Here's how AT&T, Verizon, Consolidated are prepping their networks for climate change

Fiber is poised to play a key role in operator efforts to harden their networks against the effects of climate change, with representatives from AT&T, Verizon and Consolidated Communications highlighting its resilience in windy, wet and warm weather conditions.

The U.N.’s World Meteorological Organization released a report in August 2021 which found the number of weather-related disasters – including storms, floods, fires and extreme temperature incidents – has increased by a factor of five over the past 50 years. It attributed the rise to both climate change and improved reporting.

Consolidated CTO Tom White told Fierce operators in the U.S., especially those like itself with infrastructure distributed across the country, face a wide range of threats. “Hurricanes, storms, fires, ice, you name it,” he said. “It’s been top of mind for us for many years as we’re building our networks to really think about not just the technology we’re deploying but how we focus on redundancy, survivability.”

AT&T EVP of Technology Operations Chris Sambar said that like Consolidated it has been focused on building resilience into its network for some time. He noted that it really homed in on hardening its network after winning a contract from the U.S. government to deploy a wireless network for first responders in 2017, and doubled down after one of its facilities in Nashville was bombed in late 2020.

Flooding, fire and frost

Karen Schulz, a Verizon spokesperson, said the operator has seen “some changes in weather patterns over recent years including an increase in wildfires, extended hurricane season and unseasonable ice storms.” When compared to copper or coax cables, she said fiber is better at handling all of these. That’s because it’s lighter and more flexible and not subject to water or electrical interference.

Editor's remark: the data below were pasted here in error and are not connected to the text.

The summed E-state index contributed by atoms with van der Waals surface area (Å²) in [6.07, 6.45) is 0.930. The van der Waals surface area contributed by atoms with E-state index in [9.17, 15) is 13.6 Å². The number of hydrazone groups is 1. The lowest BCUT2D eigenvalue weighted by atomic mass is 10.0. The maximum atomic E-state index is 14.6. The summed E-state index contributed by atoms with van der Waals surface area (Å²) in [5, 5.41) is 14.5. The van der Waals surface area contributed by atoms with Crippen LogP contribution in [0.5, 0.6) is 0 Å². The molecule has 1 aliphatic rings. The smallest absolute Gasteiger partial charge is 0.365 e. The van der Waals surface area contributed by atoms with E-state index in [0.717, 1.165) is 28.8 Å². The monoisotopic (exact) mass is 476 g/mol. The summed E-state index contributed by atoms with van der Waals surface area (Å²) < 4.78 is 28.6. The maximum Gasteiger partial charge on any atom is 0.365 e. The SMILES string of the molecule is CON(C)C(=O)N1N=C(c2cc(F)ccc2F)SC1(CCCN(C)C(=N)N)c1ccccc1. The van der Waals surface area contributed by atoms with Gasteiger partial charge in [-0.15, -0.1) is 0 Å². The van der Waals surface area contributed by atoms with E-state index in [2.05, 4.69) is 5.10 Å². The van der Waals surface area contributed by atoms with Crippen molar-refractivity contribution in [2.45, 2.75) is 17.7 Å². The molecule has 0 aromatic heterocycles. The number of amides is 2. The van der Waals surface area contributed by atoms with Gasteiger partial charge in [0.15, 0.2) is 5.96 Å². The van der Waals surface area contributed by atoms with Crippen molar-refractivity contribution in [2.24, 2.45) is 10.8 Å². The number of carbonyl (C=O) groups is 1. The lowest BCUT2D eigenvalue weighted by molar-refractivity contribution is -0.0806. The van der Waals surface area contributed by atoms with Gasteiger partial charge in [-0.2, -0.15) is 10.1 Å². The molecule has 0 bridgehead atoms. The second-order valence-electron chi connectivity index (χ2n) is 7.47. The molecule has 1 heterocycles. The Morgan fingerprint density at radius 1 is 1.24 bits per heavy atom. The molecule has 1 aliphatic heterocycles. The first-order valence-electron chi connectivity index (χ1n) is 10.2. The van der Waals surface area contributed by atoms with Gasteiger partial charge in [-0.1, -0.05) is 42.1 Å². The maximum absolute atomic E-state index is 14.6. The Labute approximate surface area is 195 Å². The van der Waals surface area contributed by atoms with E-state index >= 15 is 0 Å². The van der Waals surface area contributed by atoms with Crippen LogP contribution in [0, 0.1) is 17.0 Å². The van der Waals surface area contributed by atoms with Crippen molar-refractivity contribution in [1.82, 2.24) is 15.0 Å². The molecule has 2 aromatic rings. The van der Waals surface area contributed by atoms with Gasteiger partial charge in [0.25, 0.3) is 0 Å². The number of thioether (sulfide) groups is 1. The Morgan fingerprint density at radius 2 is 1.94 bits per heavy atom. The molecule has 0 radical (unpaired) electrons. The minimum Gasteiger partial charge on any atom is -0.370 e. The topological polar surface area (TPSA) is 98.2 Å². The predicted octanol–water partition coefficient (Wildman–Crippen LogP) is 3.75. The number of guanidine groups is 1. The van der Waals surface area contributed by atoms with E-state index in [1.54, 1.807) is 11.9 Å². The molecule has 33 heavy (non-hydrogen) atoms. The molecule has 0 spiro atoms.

AT&T’s Sambar agreed. “If it’s metal you’ve got a problem when it comes to rain and flooding and water damage,” he said. He recounted an incident in which a manhole flooded due to excessive rain but the fiber lines running through it were unaffected. “If that had been copper in there or HFC, we would have had a big issue. So, the faster we can get the copper out of our network and get the fiber into the network the better off we are,” he noted.

Sambar said the operator’s Climate Change Tool (CCAT) has been key in helping it pinpoint potential problem areas where infrastructure is vulnerable to weather-related threats. Launched in 2019 in collaboration with the U.S. Department of Energy's Argonne National Laboratory, the modeling tool initially covered only four states, but was expanded in 2020 to span the entire contiguous U.S. The CCAT has helped AT&T identify central offices and other facilities where it has transport equipment in basement areas which might be prone to water damage and flooding in the future, Sambar said.

“When we put that stuff there 50 or 60 years ago maybe that was an area that never flooded so we never worried about it,” he explained. “Well, things are changing now unfortunately with the climate.”